Saratoga County

Retrial starts Monday in Halfmoon stabbing case

A Halfmoon woman whose attempted murder conviction was overturned on appeal earlier this year will g
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A Halfmoon woman whose attempted murder conviction was overturned on appeal earlier this year will go on trial for a second time starting Monday in Saratoga County Court.

Lydia Salce, now 54, was convicted at a jury trial in 2013 of second-degree attempted murder in the stabbing of her then-husband, Michael McKee, in 2011. She was also convicted of first-degree assault and was sentenced to 16 years in prison.

In January, however, the Appellate Division of state Supreme Court in Albany overturned the conviction and ruled Salce should have a new trial because of rulings made by former County Court Judge Jerry Scarano.

The charges against Salce stemmed from an alleged incident Aug. 11, 2011, when police said a violent physical fight took place between the couple at their home on Halfmoon. Salce was punched in the face and McKee was stabbed multiple times with a 4- or 5-inch “combat knife,” according to the appellate ruling. A doctor testified McKee had 14 cut or stab wounds and was hospitalized for a week.

Salce claimed self-defense, while McKee said he was attacked after returning from a night of drinking with biker friends and only punched Salce to defend himself.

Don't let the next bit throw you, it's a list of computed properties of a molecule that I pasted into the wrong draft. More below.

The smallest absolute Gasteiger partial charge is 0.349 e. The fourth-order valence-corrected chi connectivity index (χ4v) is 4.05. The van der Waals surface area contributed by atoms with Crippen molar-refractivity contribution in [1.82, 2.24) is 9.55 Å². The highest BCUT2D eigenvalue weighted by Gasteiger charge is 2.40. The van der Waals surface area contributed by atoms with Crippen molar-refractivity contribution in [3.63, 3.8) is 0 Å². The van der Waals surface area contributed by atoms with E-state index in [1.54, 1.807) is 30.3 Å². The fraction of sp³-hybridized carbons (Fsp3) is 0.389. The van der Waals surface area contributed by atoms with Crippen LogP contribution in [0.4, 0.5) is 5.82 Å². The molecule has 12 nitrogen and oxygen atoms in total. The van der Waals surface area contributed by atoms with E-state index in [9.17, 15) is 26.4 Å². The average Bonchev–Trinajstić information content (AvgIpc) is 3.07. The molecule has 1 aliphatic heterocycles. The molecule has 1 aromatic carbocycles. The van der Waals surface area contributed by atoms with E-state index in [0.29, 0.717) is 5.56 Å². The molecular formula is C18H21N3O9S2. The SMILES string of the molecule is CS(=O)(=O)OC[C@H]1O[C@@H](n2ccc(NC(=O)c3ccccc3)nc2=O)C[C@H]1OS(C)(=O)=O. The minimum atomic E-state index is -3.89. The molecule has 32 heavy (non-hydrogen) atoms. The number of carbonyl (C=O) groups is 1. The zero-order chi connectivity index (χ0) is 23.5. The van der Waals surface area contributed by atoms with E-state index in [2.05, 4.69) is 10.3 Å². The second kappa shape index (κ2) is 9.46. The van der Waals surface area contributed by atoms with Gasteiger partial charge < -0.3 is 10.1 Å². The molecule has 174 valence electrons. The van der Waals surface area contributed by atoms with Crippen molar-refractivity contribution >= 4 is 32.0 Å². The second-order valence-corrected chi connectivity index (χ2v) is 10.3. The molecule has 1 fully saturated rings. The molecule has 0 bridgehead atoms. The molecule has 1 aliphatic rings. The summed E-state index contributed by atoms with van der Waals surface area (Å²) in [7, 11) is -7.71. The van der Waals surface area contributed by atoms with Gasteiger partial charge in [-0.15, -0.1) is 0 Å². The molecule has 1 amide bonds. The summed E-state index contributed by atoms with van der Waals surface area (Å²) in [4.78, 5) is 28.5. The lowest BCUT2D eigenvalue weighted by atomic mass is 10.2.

According to testimony at the first trial, Salce was unhappy McKee — to whom she had been married only a few months — was spending so much time with members of a motorcycle club known as the Prisoners of Fate, which McKee hoped to join, and co-workers heard her make threatening statements.

The Jan. 8 Appellate Division ruling found the trial evidence was “legally sufficient” to support the attempted murder and first-degree assault convictions, but it overturned the convictions because Scarano did not allow a defense expert to testify.

The defense expert would have testified that McKee’s wounds were not inconsistent with Salce defending herself, according to the ruling.

“Given the sharply conflicting proof on this key factual issue at trial and the testimony by police … defendant should have been permitted to have her expert testify,” the appellate court stated.

The ruling also faulted Scarano’s charge to the jury for not explaining the “duty to retreat” when threatened, although it doesn’t apply in one’s own home.

Acting Saratoga County Court Judge Matthew J. Sypniewski will have to make his own ruling should the defense again seeking to offer an expert.

Jury selection is scheduled to start at 10 a.m. Monday. Assistant District Attorney Michele Schettino is prosecuting, and First Assistant Public Defender Andrew Blumenberg is representing Salce.

Categories: Schenectady County

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